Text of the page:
So basically you believe about 20 percent capacity remaining is best for both cut off and storage?
Yes, that is going to work. Recommended storage voltage is 3.8 volts per cell, and that equates to about 20% capacity so you're all good.

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Last edited by Rob2160; 10-21-2014 at 09:03 AM.
Old 10-21-2014, 09:54 AM
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CLBetten
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Ok, you lost me I think it's a type error. The cells are only rated for 3.7 volts so 3.8 must not be 20%. Do you mean 1.8 volts or .8?

Last edited by CLBetten; 10-21-2014 at 09:57 AM.
Old 10-21-2014, 03:31 PM
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Fully charged lipo cells are 4.2V.
3.7V is the nominal voltage, and there's little useable power left at that point. The chart Rob2160 provided shows that clearly. Just check the left hand column (1S) for the single cell voltages and percentage of charge remaining.
Pete
Old 10-21-2014, 04:59 PM
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CLBetten
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Ok thanks. I get it. I struggled to enlarge the chart with my phone. I didn't realize the voltage rating was so different from what I'm used to.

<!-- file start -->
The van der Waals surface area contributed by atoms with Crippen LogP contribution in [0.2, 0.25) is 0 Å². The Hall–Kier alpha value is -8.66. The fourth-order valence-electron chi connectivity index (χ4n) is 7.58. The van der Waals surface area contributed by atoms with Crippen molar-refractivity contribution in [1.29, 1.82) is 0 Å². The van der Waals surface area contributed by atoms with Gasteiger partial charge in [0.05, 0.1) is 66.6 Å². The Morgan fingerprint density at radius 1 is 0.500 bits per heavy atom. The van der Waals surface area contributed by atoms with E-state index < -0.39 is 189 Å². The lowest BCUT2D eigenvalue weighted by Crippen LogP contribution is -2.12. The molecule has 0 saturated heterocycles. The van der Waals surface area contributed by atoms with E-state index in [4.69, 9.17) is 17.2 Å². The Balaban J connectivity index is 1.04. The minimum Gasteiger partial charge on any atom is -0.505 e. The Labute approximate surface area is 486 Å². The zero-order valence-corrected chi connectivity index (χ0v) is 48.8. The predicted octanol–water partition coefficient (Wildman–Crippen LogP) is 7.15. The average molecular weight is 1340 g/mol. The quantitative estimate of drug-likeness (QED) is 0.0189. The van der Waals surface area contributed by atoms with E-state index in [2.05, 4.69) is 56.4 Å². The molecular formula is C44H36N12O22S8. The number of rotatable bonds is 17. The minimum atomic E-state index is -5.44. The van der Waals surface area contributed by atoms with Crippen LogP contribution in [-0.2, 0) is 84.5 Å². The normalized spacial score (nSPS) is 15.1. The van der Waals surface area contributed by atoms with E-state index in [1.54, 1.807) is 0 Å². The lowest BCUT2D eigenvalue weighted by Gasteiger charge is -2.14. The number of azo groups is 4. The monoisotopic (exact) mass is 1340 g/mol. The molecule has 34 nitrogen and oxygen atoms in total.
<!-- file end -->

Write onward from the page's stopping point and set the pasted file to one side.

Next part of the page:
Last edited by CLBetten; 10-21-2014 at 05:04 PM.
Old 10-22-2014, 08:17 AM
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When talking about LVC we have to recognize that there is voltage under load and there is resting voltage. Your LVC is set to your voltage under load, what I call the voltage "sag", not resting voltage.

The chart presented above is resting voltage. It suggests that at 3.7V per cell you are down to 10% capacity on the lipo. I don't know the source but that is not what your LVC is responding to.

Your ESC's LVC is more likely set for something between 3.0 and 3.3V per cell under load. If you are running a 3 cell pack and your LVC is set for 3.3V then at 9.9V, under load, the LVC will cut or pulse the motor. When the battery is disconnected and put on a volt meter it will read much higher.

What the LVC sees also depends on how much load. If you go to full throttle your motor may cut out based on the LVC reading of the battery as "sagging" down below the LVC voltage. But at half throttle you may be able to run for some additional time as the load on the motor is not as high so the voltage will not "sag" as much.

A fully charged battery will sag less than one that is nearly empty. And a battery that is running at or close to its rated C limit will sag more than one that is running no where near its rated C limit. This means that a 1300 mah 50C rated battery may actually give you more flight time than a 1300 20C rated battery if you are running your motor at 26 amps. 26 amps is right at the limit of the 20C rated pack so the voltage will sag a lot and sooner. 26 amps is no where near the rated limit of the 50C pack and so that pack will likely sag less under load giving you more useable capacity out of the same 1300 mah rated pack.

Just things to know. You can read more about this in the book below.

EVERYTHING YOU WANTED TO KNOW ABOUT ELECTRIC POWERED FLIGHT

http://www.rcuniverse.com/forum/m_7100376/tm.htm

Last edited by aeajr; 10-22-2014 at 08:23 AM.